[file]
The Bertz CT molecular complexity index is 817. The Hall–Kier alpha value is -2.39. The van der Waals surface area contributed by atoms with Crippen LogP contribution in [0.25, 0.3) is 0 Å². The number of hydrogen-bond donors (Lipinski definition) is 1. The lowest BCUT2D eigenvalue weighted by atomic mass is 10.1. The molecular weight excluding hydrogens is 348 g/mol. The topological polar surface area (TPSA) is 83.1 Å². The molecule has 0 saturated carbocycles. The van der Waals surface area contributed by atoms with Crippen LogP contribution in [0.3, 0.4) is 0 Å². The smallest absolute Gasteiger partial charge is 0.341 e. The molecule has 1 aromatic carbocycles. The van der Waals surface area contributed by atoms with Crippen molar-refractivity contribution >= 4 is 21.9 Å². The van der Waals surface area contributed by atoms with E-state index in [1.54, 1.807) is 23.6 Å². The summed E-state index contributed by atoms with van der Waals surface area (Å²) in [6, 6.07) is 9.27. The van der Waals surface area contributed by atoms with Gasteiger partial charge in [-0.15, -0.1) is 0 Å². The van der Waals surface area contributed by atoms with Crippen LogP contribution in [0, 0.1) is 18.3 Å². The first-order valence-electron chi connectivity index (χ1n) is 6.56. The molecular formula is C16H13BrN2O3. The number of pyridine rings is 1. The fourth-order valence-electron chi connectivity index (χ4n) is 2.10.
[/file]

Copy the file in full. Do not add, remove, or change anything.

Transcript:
The Bertz CT molecular complexity index is 817. The Hall–Kier alpha value is -2.39. The van der Waals surface area contributed by atoms with Crippen LogP contribution in [0.25, 0.3) is 0 Å². The number of hydrogen-bond donors (Lipinski definition) is 1. The lowest BCUT2D eigenvalue weighted by atomic mass is 10.1. The molecular weight excluding hydrogens is 348 g/mol. The topological polar surface area (TPSA) is 83.1 Å². The molecule has 0 saturated carbocycles. The van der Waals surface area contributed by atoms with Crippen LogP contribution in [0.3, 0.4) is 0 Å². The smallest absolute Gasteiger partial charge is 0.341 e. The molecule has 1 aromatic carbocycles. The van der Waals surface area contributed by atoms with Crippen molar-refractivity contribution >= 4 is 21.9 Å². The van der Waals surface area contributed by atoms with E-state index in [1.54, 1.807) is 23.6 Å². The summed E-state index contributed by atoms with van der Waals surface area (Å²) in [6, 6.07) is 9.27. The van der Waals surface area contributed by atoms with Gasteiger partial charge in [-0.15, -0.1) is 0 Å². The van der Waals surface area contributed by atoms with Crippen LogP contribution in [0, 0.1) is 18.3 Å². The first-order valence-electron chi connectivity index (χ1n) is 6.56. The molecular formula is C16H13BrN2O3. The number of pyridine rings is 1. The fourth-order valence-electron chi connectivity index (χ4n) is 2.10.